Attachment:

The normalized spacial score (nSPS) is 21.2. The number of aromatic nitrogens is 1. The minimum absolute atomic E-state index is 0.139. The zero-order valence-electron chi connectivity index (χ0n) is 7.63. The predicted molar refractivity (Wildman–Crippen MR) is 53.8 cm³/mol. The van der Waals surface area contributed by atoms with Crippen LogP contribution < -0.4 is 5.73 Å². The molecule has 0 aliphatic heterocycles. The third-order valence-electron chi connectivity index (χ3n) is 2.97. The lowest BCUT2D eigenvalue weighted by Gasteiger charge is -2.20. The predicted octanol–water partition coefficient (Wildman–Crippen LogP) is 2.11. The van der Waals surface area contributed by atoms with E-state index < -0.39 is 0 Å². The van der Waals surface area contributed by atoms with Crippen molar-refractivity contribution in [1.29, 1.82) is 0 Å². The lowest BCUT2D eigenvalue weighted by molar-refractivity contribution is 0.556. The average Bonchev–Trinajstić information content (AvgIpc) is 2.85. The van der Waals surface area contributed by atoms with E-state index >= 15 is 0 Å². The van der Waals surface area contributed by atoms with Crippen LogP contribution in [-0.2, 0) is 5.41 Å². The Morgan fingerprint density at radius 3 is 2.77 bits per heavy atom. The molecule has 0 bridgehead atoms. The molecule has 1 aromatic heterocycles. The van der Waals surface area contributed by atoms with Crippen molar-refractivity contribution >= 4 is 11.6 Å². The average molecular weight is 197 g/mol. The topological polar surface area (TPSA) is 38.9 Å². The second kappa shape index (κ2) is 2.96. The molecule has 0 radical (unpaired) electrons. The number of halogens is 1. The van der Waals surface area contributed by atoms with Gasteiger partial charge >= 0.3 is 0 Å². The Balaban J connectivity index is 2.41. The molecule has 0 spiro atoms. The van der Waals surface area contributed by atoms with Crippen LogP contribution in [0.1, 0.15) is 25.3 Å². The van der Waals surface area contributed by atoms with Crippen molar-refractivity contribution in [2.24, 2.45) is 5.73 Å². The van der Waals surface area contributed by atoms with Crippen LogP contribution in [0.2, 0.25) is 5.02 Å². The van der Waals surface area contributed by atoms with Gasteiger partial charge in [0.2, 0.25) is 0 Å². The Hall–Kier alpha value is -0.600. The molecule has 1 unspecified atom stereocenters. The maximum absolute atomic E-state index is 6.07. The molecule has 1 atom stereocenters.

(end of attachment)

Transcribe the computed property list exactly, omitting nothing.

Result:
The normalized spacial score (nSPS) is 21.2. The number of aromatic nitrogens is 1. The minimum absolute atomic E-state index is 0.139. The zero-order valence-electron chi connectivity index (χ0n) is 7.63. The predicted molar refractivity (Wildman–Crippen MR) is 53.8 cm³/mol. The van der Waals surface area contributed by atoms with Crippen LogP contribution < -0.4 is 5.73 Å². The molecule has 0 aliphatic heterocycles. The third-order valence-electron chi connectivity index (χ3n) is 2.97. The lowest BCUT2D eigenvalue weighted by Gasteiger charge is -2.20. The predicted octanol–water partition coefficient (Wildman–Crippen LogP) is 2.11. The van der Waals surface area contributed by atoms with E-state index < -0.39 is 0 Å². The van der Waals surface area contributed by atoms with Crippen molar-refractivity contribution in [1.29, 1.82) is 0 Å². The lowest BCUT2D eigenvalue weighted by molar-refractivity contribution is 0.556. The average Bonchev–Trinajstić information content (AvgIpc) is 2.85. The van der Waals surface area contributed by atoms with E-state index >= 15 is 0 Å². The van der Waals surface area contributed by atoms with Crippen LogP contribution in [-0.2, 0) is 5.41 Å². The Morgan fingerprint density at radius 3 is 2.77 bits per heavy atom. The molecule has 0 bridgehead atoms. The molecule has 1 aromatic heterocycles. The van der Waals surface area contributed by atoms with Crippen molar-refractivity contribution >= 4 is 11.6 Å². The average molecular weight is 197 g/mol. The topological polar surface area (TPSA) is 38.9 Å². The second kappa shape index (κ2) is 2.96. The molecule has 0 radical (unpaired) electrons. The number of halogens is 1. The van der Waals surface area contributed by atoms with Gasteiger partial charge >= 0.3 is 0 Å². The Balaban J connectivity index is 2.41. The molecule has 0 spiro atoms. The van der Waals surface area contributed by atoms with Crippen LogP contribution in [0.1, 0.15) is 25.3 Å². The van der Waals surface area contributed by atoms with Crippen molar-refractivity contribution in [2.24, 2.45) is 5.73 Å². The van der Waals surface area contributed by atoms with Crippen LogP contribution in [0.2, 0.25) is 5.02 Å². The van der Waals surface area contributed by atoms with Gasteiger partial charge in [0.2, 0.25) is 0 Å². The Hall–Kier alpha value is -0.600. The molecule has 1 unspecified atom stereocenters. The maximum absolute atomic E-state index is 6.07. The molecule has 1 atom stereocenters.